But Michael Jackson has passed away at the age of 50.
The media frenzy (reminiscent of Princess Diana's funeral) is at once baffling, in the face of much more important issues--Iran, North Korea, Afghanistan, Iraq, U.S. health care, etc. But the constant coverage and over-the-top spectacle are certainly predictable, if not understandable. It was a bit of a shock, and aren't we all just the tiniest bit curious? What made this strange, sad man suddenly drop dead? Are we finally going to get the exclusive, tell-all details? Of course, it's all none of our business, and the tabloid-consuming public is complicit in many ways in his ultimate madness and downfall, I'm sure. But if you're my age, Michael Jackson most likely meant something to you at some point in your childhood. And you may find it's still possible to love the old hits while watching in dismay as his face corroded and he was accused of molesting CHILDREN, for Christ's sake.
I am of an age where Michael Jackson was one of my first celebrity crushes--I was about seven or eight years old when "Billie Jean" and "Beat It" were all the rage. My best childhood friend--the neighbor boy next door--had Michael Jackson albums that we would listen to religiously after school. He was grounded once when a nun caught him trying to moonwalk out of church. I remember being at the baby shower of a family friend when the "Thriller" video premiered and how everyone at this baby shower--young and old alike--stopped everything just to watch this video. I remember watching MTV for hours, waiting for Michael Jackson videos to play. ("Darn it, it's just Prince again.") I loved his infectious pop songs, his dancing (before all the crotch-grabbing), his singing (before all the interjections of "SHAMON!"), his sense of style that had everyone looking insane in the 80s, emulating him with single white gloves and "Beat It" and "Thriller" jackets. So much childhood can be conjured up just by listening to those songs.
And then there was the realization that my peers and I had left childhood behind, but Michael never had. This man grew older and stranger-looking and clung to tree-climbing and amusement parks and petting zoos, which I guess wouldn't have been so awful if it weren't for the "slumber parties" that were frankly sinister. He had been robbed of his innocence long ago and didn't understand that you can't recreate it. He didn't understand that LOTS of people are robbed of an idyllic childhood yet turn out okay, because he had lived his *entire life* in a narcissistic celebrity bubble. And although I can't say for certain what went on behind closed doors, he may have damaged some children along the way. Or even damaged them by association...once molestation charges are levied, how do you think other kids and adults would react by finding out you hung out at Neverland...even if nothing had actually happened? I certainly hope that none of it was ever true, but his legacy will never shake those suspicions.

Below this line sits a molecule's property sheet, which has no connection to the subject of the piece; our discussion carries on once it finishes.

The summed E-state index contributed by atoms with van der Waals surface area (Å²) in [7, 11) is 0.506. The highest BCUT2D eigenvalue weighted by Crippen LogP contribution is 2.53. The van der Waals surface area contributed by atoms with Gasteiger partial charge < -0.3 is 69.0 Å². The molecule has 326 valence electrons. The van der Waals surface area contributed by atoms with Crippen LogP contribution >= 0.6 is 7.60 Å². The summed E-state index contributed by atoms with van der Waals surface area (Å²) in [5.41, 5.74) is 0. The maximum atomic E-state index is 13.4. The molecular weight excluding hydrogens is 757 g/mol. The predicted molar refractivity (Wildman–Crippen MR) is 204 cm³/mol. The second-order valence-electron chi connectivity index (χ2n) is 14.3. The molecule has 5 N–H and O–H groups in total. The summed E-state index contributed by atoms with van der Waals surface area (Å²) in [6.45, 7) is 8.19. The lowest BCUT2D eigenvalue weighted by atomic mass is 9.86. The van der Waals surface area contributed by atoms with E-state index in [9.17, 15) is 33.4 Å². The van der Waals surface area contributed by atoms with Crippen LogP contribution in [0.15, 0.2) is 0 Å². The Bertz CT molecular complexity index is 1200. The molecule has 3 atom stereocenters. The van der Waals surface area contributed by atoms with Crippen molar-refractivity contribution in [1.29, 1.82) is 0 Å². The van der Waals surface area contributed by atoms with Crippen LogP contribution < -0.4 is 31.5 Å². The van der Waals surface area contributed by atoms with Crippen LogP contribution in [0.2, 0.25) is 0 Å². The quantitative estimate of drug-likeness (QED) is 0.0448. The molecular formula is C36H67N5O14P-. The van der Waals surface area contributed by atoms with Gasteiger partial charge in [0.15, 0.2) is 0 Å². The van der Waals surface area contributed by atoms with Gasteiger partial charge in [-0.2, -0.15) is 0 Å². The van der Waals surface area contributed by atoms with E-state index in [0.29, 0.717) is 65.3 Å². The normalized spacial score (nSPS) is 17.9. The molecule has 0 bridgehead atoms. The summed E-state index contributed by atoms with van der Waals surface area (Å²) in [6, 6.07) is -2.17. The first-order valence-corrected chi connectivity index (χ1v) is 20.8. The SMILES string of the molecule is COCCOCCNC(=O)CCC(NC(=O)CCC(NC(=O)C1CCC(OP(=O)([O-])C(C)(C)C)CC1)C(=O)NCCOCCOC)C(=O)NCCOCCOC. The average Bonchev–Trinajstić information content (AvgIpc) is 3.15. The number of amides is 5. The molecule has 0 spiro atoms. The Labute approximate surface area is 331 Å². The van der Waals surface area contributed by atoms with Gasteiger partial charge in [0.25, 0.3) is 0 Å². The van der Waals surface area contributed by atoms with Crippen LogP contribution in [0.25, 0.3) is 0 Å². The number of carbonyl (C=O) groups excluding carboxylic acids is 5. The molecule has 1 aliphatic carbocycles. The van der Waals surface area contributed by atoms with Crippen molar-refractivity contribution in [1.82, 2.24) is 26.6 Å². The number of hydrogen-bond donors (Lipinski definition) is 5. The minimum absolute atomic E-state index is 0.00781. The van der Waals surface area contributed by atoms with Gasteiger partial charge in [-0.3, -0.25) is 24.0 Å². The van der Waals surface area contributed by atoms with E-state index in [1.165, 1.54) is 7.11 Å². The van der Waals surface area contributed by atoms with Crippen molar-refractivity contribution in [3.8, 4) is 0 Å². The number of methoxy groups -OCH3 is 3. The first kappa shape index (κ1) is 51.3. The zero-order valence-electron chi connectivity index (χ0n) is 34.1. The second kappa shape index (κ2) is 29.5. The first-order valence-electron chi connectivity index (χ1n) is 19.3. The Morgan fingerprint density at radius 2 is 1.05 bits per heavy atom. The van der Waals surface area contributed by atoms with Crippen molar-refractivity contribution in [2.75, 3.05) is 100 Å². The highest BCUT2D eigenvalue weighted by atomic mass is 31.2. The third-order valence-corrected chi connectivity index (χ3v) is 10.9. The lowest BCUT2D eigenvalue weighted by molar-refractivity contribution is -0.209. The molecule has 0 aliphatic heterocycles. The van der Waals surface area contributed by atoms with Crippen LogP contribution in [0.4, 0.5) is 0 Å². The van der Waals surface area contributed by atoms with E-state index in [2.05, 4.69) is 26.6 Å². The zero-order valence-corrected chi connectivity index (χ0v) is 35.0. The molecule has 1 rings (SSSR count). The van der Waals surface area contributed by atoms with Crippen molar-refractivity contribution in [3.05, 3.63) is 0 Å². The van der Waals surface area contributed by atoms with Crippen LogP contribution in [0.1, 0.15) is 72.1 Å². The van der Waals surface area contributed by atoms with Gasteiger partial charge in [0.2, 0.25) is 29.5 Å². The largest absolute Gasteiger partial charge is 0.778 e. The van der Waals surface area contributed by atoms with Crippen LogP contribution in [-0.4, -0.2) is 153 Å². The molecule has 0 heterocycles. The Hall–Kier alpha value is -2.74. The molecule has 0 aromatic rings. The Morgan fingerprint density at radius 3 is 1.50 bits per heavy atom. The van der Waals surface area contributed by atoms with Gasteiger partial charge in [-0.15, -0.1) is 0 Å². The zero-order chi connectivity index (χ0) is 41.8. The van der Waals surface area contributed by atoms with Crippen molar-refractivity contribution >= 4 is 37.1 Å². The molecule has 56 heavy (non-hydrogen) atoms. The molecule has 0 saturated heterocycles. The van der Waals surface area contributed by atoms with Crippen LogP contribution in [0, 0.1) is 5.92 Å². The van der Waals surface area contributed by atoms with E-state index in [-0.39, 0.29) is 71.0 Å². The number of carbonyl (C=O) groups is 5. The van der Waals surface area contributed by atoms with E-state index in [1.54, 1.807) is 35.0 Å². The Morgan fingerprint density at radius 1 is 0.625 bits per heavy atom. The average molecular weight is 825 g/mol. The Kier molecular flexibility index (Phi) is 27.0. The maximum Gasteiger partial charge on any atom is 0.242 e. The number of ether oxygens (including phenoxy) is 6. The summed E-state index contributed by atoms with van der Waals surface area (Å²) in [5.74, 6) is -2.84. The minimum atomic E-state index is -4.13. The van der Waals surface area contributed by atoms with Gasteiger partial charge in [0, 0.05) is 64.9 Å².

A lot of the tributes and public mourning are totally hypocritical. All of the current stars wailing about Michael Jackson's music and legacy--I don't remember a lot of them sitting at the feet of their master in recent years. All of the news stations covering his death and funeral arrangements 24-7...these were the same media figures that reveled in his bizarre antics.
When I think of Michael Jackson, I reflect on the sadness of his life...a young boy abused, a great talent exploited, a beautiful black face willingly mutilated. But I can't give myself over to hysterical mourning because well, a) I never knew him and b) I feel uncomfortable lionizing someone who may have left child victims in his wake. I guess the kindest thing to do is to try to remember the good about him, to remember him in his prime, when he really was the King of Pop, when I thought he was totally, totally cute.
Remember him like this: